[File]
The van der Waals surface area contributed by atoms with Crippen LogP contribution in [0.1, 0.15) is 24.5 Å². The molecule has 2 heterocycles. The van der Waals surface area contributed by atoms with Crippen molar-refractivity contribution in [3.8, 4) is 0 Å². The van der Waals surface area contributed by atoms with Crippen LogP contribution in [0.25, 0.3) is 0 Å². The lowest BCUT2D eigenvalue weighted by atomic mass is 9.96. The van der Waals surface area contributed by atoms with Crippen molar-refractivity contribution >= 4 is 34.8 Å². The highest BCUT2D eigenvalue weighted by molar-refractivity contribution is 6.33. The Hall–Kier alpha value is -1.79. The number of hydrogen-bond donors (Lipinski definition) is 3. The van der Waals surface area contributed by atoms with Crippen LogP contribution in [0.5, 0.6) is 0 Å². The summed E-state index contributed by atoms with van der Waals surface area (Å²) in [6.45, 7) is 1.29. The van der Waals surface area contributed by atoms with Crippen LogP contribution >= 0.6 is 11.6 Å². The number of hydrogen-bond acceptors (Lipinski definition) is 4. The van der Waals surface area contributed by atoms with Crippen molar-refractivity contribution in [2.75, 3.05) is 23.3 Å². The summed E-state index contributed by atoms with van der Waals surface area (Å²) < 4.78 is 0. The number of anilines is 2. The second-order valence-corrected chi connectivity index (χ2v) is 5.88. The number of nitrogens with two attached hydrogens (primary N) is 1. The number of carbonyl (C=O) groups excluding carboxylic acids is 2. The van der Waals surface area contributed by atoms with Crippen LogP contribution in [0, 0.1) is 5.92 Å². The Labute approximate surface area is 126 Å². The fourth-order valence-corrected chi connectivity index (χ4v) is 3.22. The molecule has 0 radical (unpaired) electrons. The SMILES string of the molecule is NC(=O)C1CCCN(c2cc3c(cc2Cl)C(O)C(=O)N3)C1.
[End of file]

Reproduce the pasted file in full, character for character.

The van der Waals surface area contributed by atoms with Crippen LogP contribution in [0.1, 0.15) is 24.5 Å². The molecule has 2 heterocycles. The van der Waals surface area contributed by atoms with Crippen molar-refractivity contribution in [3.8, 4) is 0 Å². The van der Waals surface area contributed by atoms with Crippen LogP contribution in [0.25, 0.3) is 0 Å². The lowest BCUT2D eigenvalue weighted by atomic mass is 9.96. The van der Waals surface area contributed by atoms with Crippen molar-refractivity contribution >= 4 is 34.8 Å². The highest BCUT2D eigenvalue weighted by molar-refractivity contribution is 6.33. The Hall–Kier alpha value is -1.79. The number of hydrogen-bond donors (Lipinski definition) is 3. The van der Waals surface area contributed by atoms with Crippen LogP contribution in [0.5, 0.6) is 0 Å². The summed E-state index contributed by atoms with van der Waals surface area (Å²) in [6.45, 7) is 1.29. The van der Waals surface area contributed by atoms with Crippen LogP contribution >= 0.6 is 11.6 Å². The number of hydrogen-bond acceptors (Lipinski definition) is 4. The van der Waals surface area contributed by atoms with Crippen molar-refractivity contribution in [2.75, 3.05) is 23.3 Å². The summed E-state index contributed by atoms with van der Waals surface area (Å²) < 4.78 is 0. The number of anilines is 2. The second-order valence-corrected chi connectivity index (χ2v) is 5.88. The number of nitrogens with two attached hydrogens (primary N) is 1. The number of carbonyl (C=O) groups excluding carboxylic acids is 2. The van der Waals surface area contributed by atoms with Crippen LogP contribution in [0, 0.1) is 5.92 Å². The Labute approximate surface area is 126 Å². The fourth-order valence-corrected chi connectivity index (χ4v) is 3.22. The molecule has 0 radical (unpaired) electrons. The SMILES string of the molecule is NC(=O)C1CCCN(c2cc3c(cc2Cl)C(O)C(=O)N3)C1.